Monday, 16 July 2012

The Colour Purple - Sambal Brinjal (Aubergine/Eggplant)

If you are not too familiar with Southeast Asian cuisine, you might be wondering, So what is a brinjal? Well, the truth, it is commonly known here as aubergines and eggplant for the American. Brinjal is slightly brighter in colour, and is very much slimmer and longer than it's more ubiquitous cousin over here. It is widely available in the far east especially in Singapore. This is just one of the few ways I like to serve it.

Brinjal can be a very bland if it's not thoroughly cook and there is nothing worse than an undercooked brinjal which yield a bland tasting vegetable. My nan used to cook them by deep-frying them in a wok full of hot oil which only take seconds to cook but I have decided to pan-fry them for a much healthier option. The trick is to make sure that you have enough oil in the frying pan to start with. as the brinjal start cooking, it will absurd all the oil initially but these will be release back out onto the pan after a while. Do not at any point, attempts to add more oil as the brinjal will then continue to absorb more oil and give a very greasy finish.

The best thing about this dish is the fact that it is so quick and easy to prepare for a weekday supper and is just delicious with a bowl of steamed rice.

Ingredients (serves 2 )

6 purple brinjals, or 2 large aubergines
6 tbsp sunflower oil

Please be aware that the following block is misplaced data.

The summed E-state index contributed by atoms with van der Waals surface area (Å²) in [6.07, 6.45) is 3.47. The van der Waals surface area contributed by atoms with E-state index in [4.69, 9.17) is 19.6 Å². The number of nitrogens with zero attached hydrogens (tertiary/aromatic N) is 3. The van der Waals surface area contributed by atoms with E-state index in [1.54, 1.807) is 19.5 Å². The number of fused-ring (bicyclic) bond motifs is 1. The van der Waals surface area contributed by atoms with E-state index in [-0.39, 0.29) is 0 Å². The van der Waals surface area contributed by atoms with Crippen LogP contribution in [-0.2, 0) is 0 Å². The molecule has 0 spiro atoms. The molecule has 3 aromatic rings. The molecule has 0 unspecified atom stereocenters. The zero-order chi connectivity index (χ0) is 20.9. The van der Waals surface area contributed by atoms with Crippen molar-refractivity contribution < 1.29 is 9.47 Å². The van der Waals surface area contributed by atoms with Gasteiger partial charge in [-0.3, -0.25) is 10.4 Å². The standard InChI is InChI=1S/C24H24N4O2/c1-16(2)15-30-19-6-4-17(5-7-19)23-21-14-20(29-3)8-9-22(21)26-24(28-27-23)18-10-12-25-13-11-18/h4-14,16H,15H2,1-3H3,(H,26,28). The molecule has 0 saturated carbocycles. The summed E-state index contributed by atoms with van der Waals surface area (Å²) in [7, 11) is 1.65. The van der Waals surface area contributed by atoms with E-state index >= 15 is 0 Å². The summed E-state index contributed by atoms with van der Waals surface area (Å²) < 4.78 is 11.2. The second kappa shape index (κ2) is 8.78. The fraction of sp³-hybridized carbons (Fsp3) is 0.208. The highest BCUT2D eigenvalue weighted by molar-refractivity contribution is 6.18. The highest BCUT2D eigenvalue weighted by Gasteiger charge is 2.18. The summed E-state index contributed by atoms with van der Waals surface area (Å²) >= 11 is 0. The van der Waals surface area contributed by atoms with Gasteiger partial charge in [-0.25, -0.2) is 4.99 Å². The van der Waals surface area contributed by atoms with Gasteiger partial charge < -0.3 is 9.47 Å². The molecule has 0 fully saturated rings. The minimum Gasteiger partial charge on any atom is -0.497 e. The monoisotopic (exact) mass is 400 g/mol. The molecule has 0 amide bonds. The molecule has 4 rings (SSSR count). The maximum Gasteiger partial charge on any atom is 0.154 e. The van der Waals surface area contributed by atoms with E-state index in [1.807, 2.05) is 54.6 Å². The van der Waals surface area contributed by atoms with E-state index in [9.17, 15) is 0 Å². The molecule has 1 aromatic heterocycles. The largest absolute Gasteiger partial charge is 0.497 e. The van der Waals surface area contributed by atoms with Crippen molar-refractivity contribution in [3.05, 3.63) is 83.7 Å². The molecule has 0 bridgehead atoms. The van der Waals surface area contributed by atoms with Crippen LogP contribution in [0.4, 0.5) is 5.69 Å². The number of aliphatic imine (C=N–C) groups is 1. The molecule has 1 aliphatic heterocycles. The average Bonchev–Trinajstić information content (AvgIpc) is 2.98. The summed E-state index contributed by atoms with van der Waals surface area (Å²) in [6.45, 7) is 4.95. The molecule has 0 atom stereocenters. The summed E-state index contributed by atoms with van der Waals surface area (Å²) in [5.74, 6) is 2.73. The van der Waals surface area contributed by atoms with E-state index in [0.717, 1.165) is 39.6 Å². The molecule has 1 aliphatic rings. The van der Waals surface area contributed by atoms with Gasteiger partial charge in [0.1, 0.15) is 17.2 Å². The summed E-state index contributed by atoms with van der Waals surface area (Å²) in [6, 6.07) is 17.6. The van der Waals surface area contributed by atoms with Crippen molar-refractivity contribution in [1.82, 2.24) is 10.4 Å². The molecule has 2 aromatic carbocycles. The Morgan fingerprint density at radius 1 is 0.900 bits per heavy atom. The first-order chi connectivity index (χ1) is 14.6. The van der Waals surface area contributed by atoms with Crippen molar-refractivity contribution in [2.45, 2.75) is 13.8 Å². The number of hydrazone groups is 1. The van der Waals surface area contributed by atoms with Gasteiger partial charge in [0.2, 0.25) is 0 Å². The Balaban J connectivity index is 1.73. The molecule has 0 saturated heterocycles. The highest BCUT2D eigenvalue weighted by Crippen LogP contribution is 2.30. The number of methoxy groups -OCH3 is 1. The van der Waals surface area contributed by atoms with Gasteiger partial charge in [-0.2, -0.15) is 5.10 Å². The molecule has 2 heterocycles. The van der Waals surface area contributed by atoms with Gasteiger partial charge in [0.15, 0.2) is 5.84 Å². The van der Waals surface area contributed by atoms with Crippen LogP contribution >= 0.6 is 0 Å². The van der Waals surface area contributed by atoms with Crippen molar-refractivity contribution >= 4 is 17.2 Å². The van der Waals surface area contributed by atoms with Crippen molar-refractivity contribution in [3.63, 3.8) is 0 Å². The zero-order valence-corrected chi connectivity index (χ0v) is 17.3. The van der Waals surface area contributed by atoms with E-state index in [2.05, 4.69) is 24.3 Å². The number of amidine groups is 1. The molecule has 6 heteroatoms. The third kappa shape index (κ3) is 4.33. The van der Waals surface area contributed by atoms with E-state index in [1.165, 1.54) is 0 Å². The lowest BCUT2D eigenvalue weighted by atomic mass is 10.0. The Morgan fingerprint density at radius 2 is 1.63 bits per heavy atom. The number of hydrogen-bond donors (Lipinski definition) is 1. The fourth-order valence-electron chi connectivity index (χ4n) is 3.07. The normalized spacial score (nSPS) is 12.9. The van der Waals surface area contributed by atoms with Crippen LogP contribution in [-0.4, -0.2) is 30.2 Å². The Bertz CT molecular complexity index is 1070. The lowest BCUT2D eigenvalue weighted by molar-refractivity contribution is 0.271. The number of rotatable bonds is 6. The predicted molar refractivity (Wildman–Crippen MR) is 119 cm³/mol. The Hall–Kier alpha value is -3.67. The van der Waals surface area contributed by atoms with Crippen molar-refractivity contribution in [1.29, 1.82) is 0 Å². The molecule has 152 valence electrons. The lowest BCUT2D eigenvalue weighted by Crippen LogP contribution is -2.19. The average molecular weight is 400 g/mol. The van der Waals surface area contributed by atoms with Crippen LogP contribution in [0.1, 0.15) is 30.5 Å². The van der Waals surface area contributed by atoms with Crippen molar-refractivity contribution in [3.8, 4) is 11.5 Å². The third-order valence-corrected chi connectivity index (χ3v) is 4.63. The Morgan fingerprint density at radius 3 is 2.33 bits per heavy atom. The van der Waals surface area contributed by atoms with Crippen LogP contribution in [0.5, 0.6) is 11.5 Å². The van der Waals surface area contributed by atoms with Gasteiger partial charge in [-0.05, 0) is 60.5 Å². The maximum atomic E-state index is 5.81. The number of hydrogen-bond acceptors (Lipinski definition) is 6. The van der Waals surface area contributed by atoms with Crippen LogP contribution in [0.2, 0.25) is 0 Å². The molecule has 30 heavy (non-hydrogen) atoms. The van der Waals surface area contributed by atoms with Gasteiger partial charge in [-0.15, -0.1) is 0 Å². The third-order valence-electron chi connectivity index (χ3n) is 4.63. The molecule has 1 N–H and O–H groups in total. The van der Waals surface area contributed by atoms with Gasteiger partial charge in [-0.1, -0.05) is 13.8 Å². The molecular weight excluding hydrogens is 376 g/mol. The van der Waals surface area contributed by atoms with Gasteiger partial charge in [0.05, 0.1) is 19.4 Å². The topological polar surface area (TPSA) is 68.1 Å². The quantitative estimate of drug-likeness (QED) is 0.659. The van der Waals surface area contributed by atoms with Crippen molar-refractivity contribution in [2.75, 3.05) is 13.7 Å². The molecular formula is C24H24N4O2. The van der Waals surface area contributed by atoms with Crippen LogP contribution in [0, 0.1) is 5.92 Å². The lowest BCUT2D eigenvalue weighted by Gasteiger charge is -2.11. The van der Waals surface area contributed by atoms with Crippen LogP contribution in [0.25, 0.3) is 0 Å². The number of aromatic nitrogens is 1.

1 tbsp tamarind paste
2 tsp sugar
5 tbsp water
sea salt, to taste

For the rempah/spice paste:
10 dried chillies, soaked in warm water for 15 minutes to soften (use less if you don't like it spicy)
2 fresh red chillies, deseeded
8 shallots or 1 large onion, chopped
6 cloves garlic, peeled
1 tbsp belacan (dried shrimp paste), toasted on a dry pan or in a hot oven


Pound all the ingredients for the rempah/spice paste in a mortar and pestle or food processor. 

Halve the brinjals lengthwise and then cut into 5 cm length. If using large aubergines, cut into quarters and then into 5 cm pieces.

Heat 4 tablespoons of the oil in a large frying pan over high heat and fry the brinjals/aubergines for 8-10 minutes, turning regularly, until cooked. Remove and drain on some kitchen paper and keep hot in a warm oven.

Heat 2 tbsp oil in a wok over medium heat. Fry the spice paste for 5-6 minutes, or until fragrant, then add the tamarind paste, sugar, water and salt to taste and cooked for another 2 minutes.

To serve, transfer the brinjals/aubergines onto a serving plate and pour over the sambal/sauce and serve immediately with a bowl of steamed rice.


  1. OMG WE BOTH PUBLISHED THIS AT THE SAME TIME ?! Sambal aubergines are really just delicious aren't they, yum! (I always thought brinjal was just a different name for aubergine, like eggplant)

  2. I's spooky right?!? They are delicious indeed, your version looks yummy! :)

  3. Oh boy, the SECOND lovely aubergine recipe in the week (yep, i also read Shuhan's) ;). The queen of vegetables deserves no less. Despite being a bit of an aubergone fiend, i've never had this particular version. The addition of the shrimp paste to all that garlic and chilli sounds totally unctuous. The whole dish looks amazing and will be finding it's way to a bowl of rice near me very soon.

  4. Aaah...another aubergine lover! I must say you've got good taste, it is definitely one of the most delicious vegetables around.



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